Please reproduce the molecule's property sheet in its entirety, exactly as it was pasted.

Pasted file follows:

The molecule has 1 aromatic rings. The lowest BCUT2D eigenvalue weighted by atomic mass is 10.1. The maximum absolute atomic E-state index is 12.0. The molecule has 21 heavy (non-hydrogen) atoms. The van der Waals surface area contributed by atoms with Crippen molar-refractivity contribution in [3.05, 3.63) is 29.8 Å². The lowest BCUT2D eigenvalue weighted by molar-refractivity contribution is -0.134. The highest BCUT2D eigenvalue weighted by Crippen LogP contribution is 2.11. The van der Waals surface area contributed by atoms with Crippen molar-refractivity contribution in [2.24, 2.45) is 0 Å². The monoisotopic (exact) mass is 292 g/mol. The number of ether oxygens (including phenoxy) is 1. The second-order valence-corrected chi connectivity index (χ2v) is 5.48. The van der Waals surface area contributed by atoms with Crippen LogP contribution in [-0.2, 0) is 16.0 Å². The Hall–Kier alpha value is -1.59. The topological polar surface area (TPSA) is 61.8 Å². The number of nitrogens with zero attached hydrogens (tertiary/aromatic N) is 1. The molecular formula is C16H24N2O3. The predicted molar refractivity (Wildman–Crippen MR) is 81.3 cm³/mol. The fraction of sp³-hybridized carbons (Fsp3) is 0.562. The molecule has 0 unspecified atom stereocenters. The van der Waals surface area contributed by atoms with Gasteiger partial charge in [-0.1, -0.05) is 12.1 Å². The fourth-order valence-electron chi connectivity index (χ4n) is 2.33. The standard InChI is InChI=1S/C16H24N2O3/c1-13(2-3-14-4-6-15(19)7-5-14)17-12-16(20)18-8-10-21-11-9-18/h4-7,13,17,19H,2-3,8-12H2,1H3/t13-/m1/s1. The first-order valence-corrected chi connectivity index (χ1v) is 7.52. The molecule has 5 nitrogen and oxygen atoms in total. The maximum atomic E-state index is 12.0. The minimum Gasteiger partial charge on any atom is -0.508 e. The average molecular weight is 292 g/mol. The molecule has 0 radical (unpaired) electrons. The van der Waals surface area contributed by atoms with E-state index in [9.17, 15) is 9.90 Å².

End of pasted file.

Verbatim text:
The molecule has 1 aromatic rings. The lowest BCUT2D eigenvalue weighted by atomic mass is 10.1. The maximum absolute atomic E-state index is 12.0. The molecule has 21 heavy (non-hydrogen) atoms. The van der Waals surface area contributed by atoms with Crippen molar-refractivity contribution in [3.05, 3.63) is 29.8 Å². The lowest BCUT2D eigenvalue weighted by molar-refractivity contribution is -0.134. The highest BCUT2D eigenvalue weighted by Crippen LogP contribution is 2.11. The van der Waals surface area contributed by atoms with Crippen molar-refractivity contribution in [2.24, 2.45) is 0 Å². The monoisotopic (exact) mass is 292 g/mol. The number of ether oxygens (including phenoxy) is 1. The second-order valence-corrected chi connectivity index (χ2v) is 5.48. The van der Waals surface area contributed by atoms with Crippen LogP contribution in [-0.2, 0) is 16.0 Å². The Hall–Kier alpha value is -1.59. The topological polar surface area (TPSA) is 61.8 Å². The number of nitrogens with zero attached hydrogens (tertiary/aromatic N) is 1. The molecular formula is C16H24N2O3. The predicted molar refractivity (Wildman–Crippen MR) is 81.3 cm³/mol. The fraction of sp³-hybridized carbons (Fsp3) is 0.562. The molecule has 0 unspecified atom stereocenters. The van der Waals surface area contributed by atoms with Gasteiger partial charge in [-0.1, -0.05) is 12.1 Å². The fourth-order valence-electron chi connectivity index (χ4n) is 2.33. The standard InChI is InChI=1S/C16H24N2O3/c1-13(2-3-14-4-6-15(19)7-5-14)17-12-16(20)18-8-10-21-11-9-18/h4-7,13,17,19H,2-3,8-12H2,1H3/t13-/m1/s1. The first-order valence-corrected chi connectivity index (χ1v) is 7.52. The molecule has 5 nitrogen and oxygen atoms in total. The maximum atomic E-state index is 12.0. The minimum Gasteiger partial charge on any atom is -0.508 e. The average molecular weight is 292 g/mol. The molecule has 0 radical (unpaired) electrons. The van der Waals surface area contributed by atoms with E-state index in [9.17, 15) is 9.90 Å².